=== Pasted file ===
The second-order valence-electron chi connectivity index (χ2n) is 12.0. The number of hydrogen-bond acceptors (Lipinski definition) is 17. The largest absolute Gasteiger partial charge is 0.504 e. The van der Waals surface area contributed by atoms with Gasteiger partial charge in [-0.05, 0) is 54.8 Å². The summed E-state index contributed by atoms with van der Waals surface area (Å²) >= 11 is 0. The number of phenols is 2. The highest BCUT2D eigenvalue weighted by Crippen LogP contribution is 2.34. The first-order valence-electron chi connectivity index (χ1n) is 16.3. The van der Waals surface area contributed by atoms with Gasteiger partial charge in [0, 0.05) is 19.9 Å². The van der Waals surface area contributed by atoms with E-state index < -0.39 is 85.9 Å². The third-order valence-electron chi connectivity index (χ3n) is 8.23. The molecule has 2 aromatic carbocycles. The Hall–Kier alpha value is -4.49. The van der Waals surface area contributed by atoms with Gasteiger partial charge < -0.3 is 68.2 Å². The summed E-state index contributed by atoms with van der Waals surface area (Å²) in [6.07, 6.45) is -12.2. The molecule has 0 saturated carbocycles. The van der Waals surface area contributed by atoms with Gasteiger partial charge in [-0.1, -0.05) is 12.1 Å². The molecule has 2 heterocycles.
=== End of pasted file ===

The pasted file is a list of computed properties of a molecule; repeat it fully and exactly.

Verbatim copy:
The second-order valence-electron chi connectivity index (χ2n) is 12.0. The number of hydrogen-bond acceptors (Lipinski definition) is 17. The largest absolute Gasteiger partial charge is 0.504 e. The van der Waals surface area contributed by atoms with Gasteiger partial charge in [-0.05, 0) is 54.8 Å². The summed E-state index contributed by atoms with van der Waals surface area (Å²) >= 11 is 0. The number of phenols is 2. The highest BCUT2D eigenvalue weighted by Crippen LogP contribution is 2.34. The first-order valence-electron chi connectivity index (χ1n) is 16.3. The van der Waals surface area contributed by atoms with Gasteiger partial charge in [0, 0.05) is 19.9 Å². The van der Waals surface area contributed by atoms with E-state index < -0.39 is 85.9 Å². The third-order valence-electron chi connectivity index (χ3n) is 8.23. The molecule has 2 aromatic carbocycles. The Hall–Kier alpha value is -4.49. The van der Waals surface area contributed by atoms with Gasteiger partial charge < -0.3 is 68.2 Å². The summed E-state index contributed by atoms with van der Waals surface area (Å²) in [6.07, 6.45) is -12.2. The molecule has 0 saturated carbocycles. The van der Waals surface area contributed by atoms with Gasteiger partial charge in [-0.1, -0.05) is 12.1 Å². The molecule has 2 heterocycles.